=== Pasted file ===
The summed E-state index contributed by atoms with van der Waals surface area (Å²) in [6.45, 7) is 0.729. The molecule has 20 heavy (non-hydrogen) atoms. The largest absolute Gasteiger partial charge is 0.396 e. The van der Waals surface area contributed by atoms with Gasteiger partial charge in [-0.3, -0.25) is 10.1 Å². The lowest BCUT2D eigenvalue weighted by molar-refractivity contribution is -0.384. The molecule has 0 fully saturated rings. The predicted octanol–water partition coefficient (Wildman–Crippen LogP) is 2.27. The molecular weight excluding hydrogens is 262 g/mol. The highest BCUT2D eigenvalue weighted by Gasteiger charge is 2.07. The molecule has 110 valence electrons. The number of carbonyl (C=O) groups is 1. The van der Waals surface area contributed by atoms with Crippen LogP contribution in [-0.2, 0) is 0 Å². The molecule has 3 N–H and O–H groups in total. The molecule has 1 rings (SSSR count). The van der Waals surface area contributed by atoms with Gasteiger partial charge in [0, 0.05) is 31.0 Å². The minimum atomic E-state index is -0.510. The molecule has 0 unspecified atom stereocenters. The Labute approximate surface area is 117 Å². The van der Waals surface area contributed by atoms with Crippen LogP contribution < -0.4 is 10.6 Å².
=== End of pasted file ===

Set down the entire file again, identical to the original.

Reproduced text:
The summed E-state index contributed by atoms with van der Waals surface area (Å²) in [6.45, 7) is 0.729. The molecule has 20 heavy (non-hydrogen) atoms. The largest absolute Gasteiger partial charge is 0.396 e. The van der Waals surface area contributed by atoms with Gasteiger partial charge in [-0.3, -0.25) is 10.1 Å². The lowest BCUT2D eigenvalue weighted by molar-refractivity contribution is -0.384. The molecule has 0 fully saturated rings. The predicted octanol–water partition coefficient (Wildman–Crippen LogP) is 2.27. The molecular weight excluding hydrogens is 262 g/mol. The highest BCUT2D eigenvalue weighted by Gasteiger charge is 2.07. The molecule has 110 valence electrons. The number of carbonyl (C=O) groups is 1. The van der Waals surface area contributed by atoms with Crippen LogP contribution in [-0.2, 0) is 0 Å². The molecule has 3 N–H and O–H groups in total. The molecule has 1 rings (SSSR count). The van der Waals surface area contributed by atoms with Gasteiger partial charge in [0, 0.05) is 31.0 Å². The minimum atomic E-state index is -0.510. The molecule has 0 unspecified atom stereocenters. The Labute approximate surface area is 117 Å². The van der Waals surface area contributed by atoms with Crippen LogP contribution < -0.4 is 10.6 Å².